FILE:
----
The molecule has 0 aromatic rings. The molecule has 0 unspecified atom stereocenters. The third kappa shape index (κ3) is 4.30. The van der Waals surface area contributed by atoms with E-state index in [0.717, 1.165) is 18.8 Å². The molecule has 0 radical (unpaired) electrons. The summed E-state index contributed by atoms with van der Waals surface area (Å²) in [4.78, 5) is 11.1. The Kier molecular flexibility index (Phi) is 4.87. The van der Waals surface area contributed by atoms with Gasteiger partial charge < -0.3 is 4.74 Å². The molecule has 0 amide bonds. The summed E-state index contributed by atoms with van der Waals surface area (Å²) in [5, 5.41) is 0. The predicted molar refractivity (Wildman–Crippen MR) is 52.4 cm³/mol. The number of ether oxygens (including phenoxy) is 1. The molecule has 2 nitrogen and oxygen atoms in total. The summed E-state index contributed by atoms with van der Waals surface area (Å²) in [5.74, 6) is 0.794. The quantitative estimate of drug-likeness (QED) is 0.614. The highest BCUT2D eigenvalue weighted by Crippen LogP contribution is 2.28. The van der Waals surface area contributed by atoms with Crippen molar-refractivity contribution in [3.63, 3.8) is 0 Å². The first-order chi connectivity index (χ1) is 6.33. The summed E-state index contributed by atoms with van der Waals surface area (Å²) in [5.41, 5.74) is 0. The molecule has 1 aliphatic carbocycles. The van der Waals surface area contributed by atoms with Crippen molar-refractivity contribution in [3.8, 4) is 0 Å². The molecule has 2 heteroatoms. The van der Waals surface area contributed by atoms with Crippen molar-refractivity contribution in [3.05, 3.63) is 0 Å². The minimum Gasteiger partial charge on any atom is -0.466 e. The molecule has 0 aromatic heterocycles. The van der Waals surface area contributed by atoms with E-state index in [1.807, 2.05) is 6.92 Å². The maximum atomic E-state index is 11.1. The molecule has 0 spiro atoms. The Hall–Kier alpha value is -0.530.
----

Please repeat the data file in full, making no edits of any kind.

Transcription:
The molecule has 0 aromatic rings. The molecule has 0 unspecified atom stereocenters. The third kappa shape index (κ3) is 4.30. The van der Waals surface area contributed by atoms with E-state index in [0.717, 1.165) is 18.8 Å². The molecule has 0 radical (unpaired) electrons. The summed E-state index contributed by atoms with van der Waals surface area (Å²) in [4.78, 5) is 11.1. The Kier molecular flexibility index (Phi) is 4.87. The van der Waals surface area contributed by atoms with Gasteiger partial charge < -0.3 is 4.74 Å². The molecule has 0 amide bonds. The summed E-state index contributed by atoms with van der Waals surface area (Å²) in [5, 5.41) is 0. The predicted molar refractivity (Wildman–Crippen MR) is 52.4 cm³/mol. The number of ether oxygens (including phenoxy) is 1. The molecule has 2 nitrogen and oxygen atoms in total. The summed E-state index contributed by atoms with van der Waals surface area (Å²) in [5.74, 6) is 0.794. The quantitative estimate of drug-likeness (QED) is 0.614. The highest BCUT2D eigenvalue weighted by Crippen LogP contribution is 2.28. The van der Waals surface area contributed by atoms with Crippen molar-refractivity contribution in [3.63, 3.8) is 0 Å². The first-order chi connectivity index (χ1) is 6.33. The summed E-state index contributed by atoms with van der Waals surface area (Å²) in [5.41, 5.74) is 0. The molecule has 1 aliphatic carbocycles. The van der Waals surface area contributed by atoms with Crippen molar-refractivity contribution in [3.8, 4) is 0 Å². The molecule has 2 heteroatoms. The van der Waals surface area contributed by atoms with Crippen molar-refractivity contribution in [3.05, 3.63) is 0 Å². The minimum Gasteiger partial charge on any atom is -0.466 e. The molecule has 0 aromatic heterocycles. The van der Waals surface area contributed by atoms with E-state index in [1.807, 2.05) is 6.92 Å². The maximum atomic E-state index is 11.1. The molecule has 0 spiro atoms. The Hall–Kier alpha value is -0.530.